The Dakar Rally has taken place on South American soil every year since it was moved to the continent in 2009, with Chile consistently playing a central role. For the last two years the finish line of the famous sporting event has been in Santiago and in Valparaíso. While the 2015 event will break with that tradition — beginning and ending in Bueno Aires, Argentina — Chile remains key to the dramatic all-terrain race route.
The northern city of Iquique will be a central point of the race, being the northernmost of six stages held in Chile, as well as a rest day. In order to improve the comfort of the riders, cars and trucks will rest on January 10, while the motorbikes and quads will pause on January 12.
“The Dakar is an important window to show the beauty of our regions and our organizational capacity,” said Chile’s Sport Undersecretary Nicole Sáez at the event launch in Paris.
Sáez added that the race is an opportunity for each of the participating countries to work together on a world-class sporting event and to show off the best of each nation. While the host cities of individual stages were not announced at the race launch, Chile will chose site that highlight the wide range of culture and tradition in the country for the huge international audience of the race.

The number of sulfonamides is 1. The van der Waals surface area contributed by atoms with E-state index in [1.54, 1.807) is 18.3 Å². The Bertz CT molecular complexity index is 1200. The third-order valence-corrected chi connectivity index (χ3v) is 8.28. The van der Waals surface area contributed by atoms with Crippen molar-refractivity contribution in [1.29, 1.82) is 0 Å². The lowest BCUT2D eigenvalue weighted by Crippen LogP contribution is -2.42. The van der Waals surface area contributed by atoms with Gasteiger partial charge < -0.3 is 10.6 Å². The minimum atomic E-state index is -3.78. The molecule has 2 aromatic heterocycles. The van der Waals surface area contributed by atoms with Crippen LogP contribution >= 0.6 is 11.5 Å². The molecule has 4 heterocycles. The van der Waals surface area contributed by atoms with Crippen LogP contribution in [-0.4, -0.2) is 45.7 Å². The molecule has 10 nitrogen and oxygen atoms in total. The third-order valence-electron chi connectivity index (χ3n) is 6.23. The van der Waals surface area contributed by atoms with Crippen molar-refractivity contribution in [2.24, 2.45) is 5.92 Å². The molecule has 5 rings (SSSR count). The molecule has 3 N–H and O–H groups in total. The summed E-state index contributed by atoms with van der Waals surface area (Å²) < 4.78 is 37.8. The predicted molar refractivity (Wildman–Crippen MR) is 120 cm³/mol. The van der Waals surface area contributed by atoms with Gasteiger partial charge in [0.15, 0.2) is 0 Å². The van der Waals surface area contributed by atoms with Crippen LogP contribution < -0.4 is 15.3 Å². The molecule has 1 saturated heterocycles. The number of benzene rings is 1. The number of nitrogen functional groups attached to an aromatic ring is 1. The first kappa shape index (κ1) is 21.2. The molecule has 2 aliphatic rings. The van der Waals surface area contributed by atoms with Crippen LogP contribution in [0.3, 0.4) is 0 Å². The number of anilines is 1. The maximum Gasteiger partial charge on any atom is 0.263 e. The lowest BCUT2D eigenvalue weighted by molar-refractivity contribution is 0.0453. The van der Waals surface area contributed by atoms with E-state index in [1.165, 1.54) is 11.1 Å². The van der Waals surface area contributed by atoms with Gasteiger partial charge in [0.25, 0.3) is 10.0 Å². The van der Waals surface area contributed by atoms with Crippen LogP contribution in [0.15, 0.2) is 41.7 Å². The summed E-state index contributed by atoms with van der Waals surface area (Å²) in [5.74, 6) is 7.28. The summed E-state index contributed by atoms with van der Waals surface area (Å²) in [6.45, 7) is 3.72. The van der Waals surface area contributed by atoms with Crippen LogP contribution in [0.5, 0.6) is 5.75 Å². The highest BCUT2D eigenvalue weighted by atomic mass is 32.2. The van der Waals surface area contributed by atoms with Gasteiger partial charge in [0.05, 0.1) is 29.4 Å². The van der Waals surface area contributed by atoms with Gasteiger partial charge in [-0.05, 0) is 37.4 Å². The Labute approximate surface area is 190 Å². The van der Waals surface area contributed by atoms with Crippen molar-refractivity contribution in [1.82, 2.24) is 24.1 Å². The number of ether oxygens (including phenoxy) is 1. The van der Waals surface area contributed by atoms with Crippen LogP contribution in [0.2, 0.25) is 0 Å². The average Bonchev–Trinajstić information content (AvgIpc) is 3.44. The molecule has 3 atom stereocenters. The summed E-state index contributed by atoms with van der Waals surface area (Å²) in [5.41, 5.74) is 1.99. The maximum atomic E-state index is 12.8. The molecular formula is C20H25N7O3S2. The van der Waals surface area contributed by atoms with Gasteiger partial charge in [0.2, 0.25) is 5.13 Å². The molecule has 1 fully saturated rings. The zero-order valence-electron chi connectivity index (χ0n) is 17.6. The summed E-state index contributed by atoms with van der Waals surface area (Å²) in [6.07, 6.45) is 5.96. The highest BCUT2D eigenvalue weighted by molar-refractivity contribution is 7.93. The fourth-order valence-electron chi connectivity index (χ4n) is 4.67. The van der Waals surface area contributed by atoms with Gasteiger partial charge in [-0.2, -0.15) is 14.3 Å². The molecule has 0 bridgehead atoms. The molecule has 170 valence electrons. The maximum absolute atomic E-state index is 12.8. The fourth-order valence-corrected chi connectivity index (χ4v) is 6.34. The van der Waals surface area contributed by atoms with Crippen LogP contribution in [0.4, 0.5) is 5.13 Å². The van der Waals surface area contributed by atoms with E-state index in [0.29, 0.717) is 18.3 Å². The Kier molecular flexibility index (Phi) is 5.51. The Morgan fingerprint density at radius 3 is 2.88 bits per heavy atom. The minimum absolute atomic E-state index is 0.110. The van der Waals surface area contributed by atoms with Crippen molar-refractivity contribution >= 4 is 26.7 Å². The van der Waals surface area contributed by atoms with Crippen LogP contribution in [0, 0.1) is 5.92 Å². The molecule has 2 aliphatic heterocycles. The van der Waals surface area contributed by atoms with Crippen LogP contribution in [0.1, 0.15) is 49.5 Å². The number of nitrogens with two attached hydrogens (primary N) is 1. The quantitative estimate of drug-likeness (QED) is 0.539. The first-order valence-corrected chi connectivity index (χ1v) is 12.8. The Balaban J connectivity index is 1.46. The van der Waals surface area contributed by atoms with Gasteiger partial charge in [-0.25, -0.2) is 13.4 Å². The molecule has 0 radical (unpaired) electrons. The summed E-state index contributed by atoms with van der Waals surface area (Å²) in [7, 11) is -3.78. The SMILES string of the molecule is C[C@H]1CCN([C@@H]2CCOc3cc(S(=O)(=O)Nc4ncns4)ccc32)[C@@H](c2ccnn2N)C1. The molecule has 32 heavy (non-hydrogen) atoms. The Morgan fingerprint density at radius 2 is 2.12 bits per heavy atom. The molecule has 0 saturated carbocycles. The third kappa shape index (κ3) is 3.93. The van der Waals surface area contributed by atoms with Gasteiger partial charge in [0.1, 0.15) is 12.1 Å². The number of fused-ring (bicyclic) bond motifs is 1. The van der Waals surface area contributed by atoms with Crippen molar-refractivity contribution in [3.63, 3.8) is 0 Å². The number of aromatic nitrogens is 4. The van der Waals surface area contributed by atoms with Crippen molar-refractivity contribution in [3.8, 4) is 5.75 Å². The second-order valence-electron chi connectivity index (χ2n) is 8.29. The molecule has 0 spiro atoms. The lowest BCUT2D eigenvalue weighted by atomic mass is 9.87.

Chile’s Atacama Desert, the driest in the world, is a central part of the route through the country and has proven too much for many participants in previous editions of the race. The rally be even more challenging in 2015, with three marathon stages for bikes, cars and trucks through the arid landscape. In these stages, competitors cannot receive assistance from their mechanics, only other competitors in the race.
Last year Chile saw its first victory in the Dakar Rally after Ignacio Casale crossed the Valaparaíso finish line in first place on his quad bike. Having previously raced in the motorcycle and truck categories, the multi-talented racer is now considering racing in a car across the rugged route.
Among others making the switch to the car category are France’s five-time Dakar winner Cyril Despres, who will be racing for the Peugeot team which is returning to the race after a long absence.
Casale won’t be the only Chilean looking for a place on the podium. Francisco “Chaleco” Lopez will look to build on his best finish of third, having crashed out in 2014. Daniel Gouet was Chile’s best on the bike last year, finishing eighth. In the quads, Victor Gallegos had a strong performance in his debut Dakar, finishing in fifth place.
The race will begin at Argentina’s presidential palace on January 4 before returning to the Casa Rosada on January 17.